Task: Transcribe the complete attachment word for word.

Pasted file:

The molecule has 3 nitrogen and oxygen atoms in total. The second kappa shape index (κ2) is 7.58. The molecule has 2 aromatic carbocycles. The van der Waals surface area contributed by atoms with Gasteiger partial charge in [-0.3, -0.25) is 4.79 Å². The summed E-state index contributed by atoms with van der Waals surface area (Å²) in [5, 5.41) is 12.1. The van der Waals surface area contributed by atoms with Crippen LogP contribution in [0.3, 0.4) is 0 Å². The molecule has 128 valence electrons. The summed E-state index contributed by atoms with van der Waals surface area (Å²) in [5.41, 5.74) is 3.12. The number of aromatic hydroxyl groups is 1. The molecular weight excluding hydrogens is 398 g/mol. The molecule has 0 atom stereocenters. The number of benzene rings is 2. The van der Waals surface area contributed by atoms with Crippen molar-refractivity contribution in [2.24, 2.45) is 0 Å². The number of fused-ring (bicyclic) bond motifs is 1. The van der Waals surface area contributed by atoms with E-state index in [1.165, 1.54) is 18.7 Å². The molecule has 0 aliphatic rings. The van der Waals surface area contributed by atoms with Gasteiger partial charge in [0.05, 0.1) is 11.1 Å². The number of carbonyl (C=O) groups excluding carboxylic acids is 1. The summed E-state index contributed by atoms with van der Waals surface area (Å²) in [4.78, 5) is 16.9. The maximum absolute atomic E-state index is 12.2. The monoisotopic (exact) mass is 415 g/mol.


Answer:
The molecule has 3 nitrogen and oxygen atoms in total. The second kappa shape index (κ2) is 7.58. The molecule has 2 aromatic carbocycles. The van der Waals surface area contributed by atoms with Gasteiger partial charge in [-0.3, -0.25) is 4.79 Å². The summed E-state index contributed by atoms with van der Waals surface area (Å²) in [5, 5.41) is 12.1. The van der Waals surface area contributed by atoms with Crippen LogP contribution in [0.3, 0.4) is 0 Å². The molecule has 128 valence electrons. The summed E-state index contributed by atoms with van der Waals surface area (Å²) in [5.41, 5.74) is 3.12. The number of aromatic hydroxyl groups is 1. The molecular weight excluding hydrogens is 398 g/mol. The molecule has 0 atom stereocenters. The number of benzene rings is 2. The van der Waals surface area contributed by atoms with Crippen molar-refractivity contribution in [2.24, 2.45) is 0 Å². The number of fused-ring (bicyclic) bond motifs is 1. The van der Waals surface area contributed by atoms with E-state index in [1.165, 1.54) is 18.7 Å². The molecule has 0 aliphatic rings. The van der Waals surface area contributed by atoms with Gasteiger partial charge in [0.05, 0.1) is 11.1 Å². The number of carbonyl (C=O) groups excluding carboxylic acids is 1. The summed E-state index contributed by atoms with van der Waals surface area (Å²) in [4.78, 5) is 16.9. The maximum absolute atomic E-state index is 12.2. The monoisotopic (exact) mass is 415 g/mol.